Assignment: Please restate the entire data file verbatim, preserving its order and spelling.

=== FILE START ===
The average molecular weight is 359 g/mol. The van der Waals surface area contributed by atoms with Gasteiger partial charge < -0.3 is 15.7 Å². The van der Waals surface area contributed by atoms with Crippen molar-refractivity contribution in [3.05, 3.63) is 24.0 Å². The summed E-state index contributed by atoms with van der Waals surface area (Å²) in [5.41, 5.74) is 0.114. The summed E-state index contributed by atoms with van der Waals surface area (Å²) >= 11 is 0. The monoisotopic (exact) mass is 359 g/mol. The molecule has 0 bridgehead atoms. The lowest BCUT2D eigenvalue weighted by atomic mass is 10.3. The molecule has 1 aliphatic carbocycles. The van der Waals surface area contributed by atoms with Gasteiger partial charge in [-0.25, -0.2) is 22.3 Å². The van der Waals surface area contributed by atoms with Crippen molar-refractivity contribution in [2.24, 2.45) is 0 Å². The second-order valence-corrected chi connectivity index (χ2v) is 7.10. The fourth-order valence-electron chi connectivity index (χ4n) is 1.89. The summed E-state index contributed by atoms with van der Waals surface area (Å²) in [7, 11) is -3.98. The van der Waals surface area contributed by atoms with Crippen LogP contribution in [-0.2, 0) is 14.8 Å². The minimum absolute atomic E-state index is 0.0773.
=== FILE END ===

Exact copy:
The average molecular weight is 359 g/mol. The van der Waals surface area contributed by atoms with Gasteiger partial charge < -0.3 is 15.7 Å². The van der Waals surface area contributed by atoms with Crippen molar-refractivity contribution in [3.05, 3.63) is 24.0 Å². The summed E-state index contributed by atoms with van der Waals surface area (Å²) in [5.41, 5.74) is 0.114. The summed E-state index contributed by atoms with van der Waals surface area (Å²) >= 11 is 0. The monoisotopic (exact) mass is 359 g/mol. The molecule has 0 bridgehead atoms. The lowest BCUT2D eigenvalue weighted by atomic mass is 10.3. The molecule has 1 aliphatic carbocycles. The van der Waals surface area contributed by atoms with Gasteiger partial charge in [-0.25, -0.2) is 22.3 Å². The van der Waals surface area contributed by atoms with Crippen molar-refractivity contribution in [2.24, 2.45) is 0 Å². The second-order valence-corrected chi connectivity index (χ2v) is 7.10. The fourth-order valence-electron chi connectivity index (χ4n) is 1.89. The summed E-state index contributed by atoms with van der Waals surface area (Å²) in [7, 11) is -3.98. The van der Waals surface area contributed by atoms with Crippen LogP contribution in [-0.2, 0) is 14.8 Å². The minimum absolute atomic E-state index is 0.0773.